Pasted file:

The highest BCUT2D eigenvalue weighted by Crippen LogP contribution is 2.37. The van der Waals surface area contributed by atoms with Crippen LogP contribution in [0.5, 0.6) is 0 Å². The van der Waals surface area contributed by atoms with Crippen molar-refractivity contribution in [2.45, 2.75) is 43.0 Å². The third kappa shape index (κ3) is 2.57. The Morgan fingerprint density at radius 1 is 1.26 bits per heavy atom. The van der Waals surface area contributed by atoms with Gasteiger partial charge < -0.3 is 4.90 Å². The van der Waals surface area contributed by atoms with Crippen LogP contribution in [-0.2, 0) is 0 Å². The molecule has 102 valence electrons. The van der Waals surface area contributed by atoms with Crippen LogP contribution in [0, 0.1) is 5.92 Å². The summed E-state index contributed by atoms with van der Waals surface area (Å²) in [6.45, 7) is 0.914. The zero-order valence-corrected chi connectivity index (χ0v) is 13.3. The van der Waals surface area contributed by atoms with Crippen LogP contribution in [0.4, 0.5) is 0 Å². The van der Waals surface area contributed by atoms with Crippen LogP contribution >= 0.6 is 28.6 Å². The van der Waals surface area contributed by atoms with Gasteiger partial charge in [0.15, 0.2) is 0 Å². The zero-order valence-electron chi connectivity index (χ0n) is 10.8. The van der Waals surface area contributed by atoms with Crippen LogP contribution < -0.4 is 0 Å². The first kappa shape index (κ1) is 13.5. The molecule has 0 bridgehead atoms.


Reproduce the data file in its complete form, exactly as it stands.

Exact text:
The highest BCUT2D eigenvalue weighted by Crippen LogP contribution is 2.37. The van der Waals surface area contributed by atoms with Crippen LogP contribution in [0.5, 0.6) is 0 Å². The van der Waals surface area contributed by atoms with Crippen molar-refractivity contribution in [2.45, 2.75) is 43.0 Å². The third kappa shape index (κ3) is 2.57. The Morgan fingerprint density at radius 1 is 1.26 bits per heavy atom. The van der Waals surface area contributed by atoms with Gasteiger partial charge < -0.3 is 4.90 Å². The van der Waals surface area contributed by atoms with Crippen LogP contribution in [-0.2, 0) is 0 Å². The molecule has 102 valence electrons. The van der Waals surface area contributed by atoms with Crippen LogP contribution in [0, 0.1) is 5.92 Å². The summed E-state index contributed by atoms with van der Waals surface area (Å²) in [6.45, 7) is 0.914. The zero-order valence-corrected chi connectivity index (χ0v) is 13.3. The van der Waals surface area contributed by atoms with Crippen LogP contribution in [0.4, 0.5) is 0 Å². The van der Waals surface area contributed by atoms with Crippen LogP contribution >= 0.6 is 28.6 Å². The van der Waals surface area contributed by atoms with Gasteiger partial charge in [0.15, 0.2) is 0 Å². The zero-order valence-electron chi connectivity index (χ0n) is 10.8. The van der Waals surface area contributed by atoms with Crippen LogP contribution < -0.4 is 0 Å². The first kappa shape index (κ1) is 13.5. The molecule has 0 bridgehead atoms.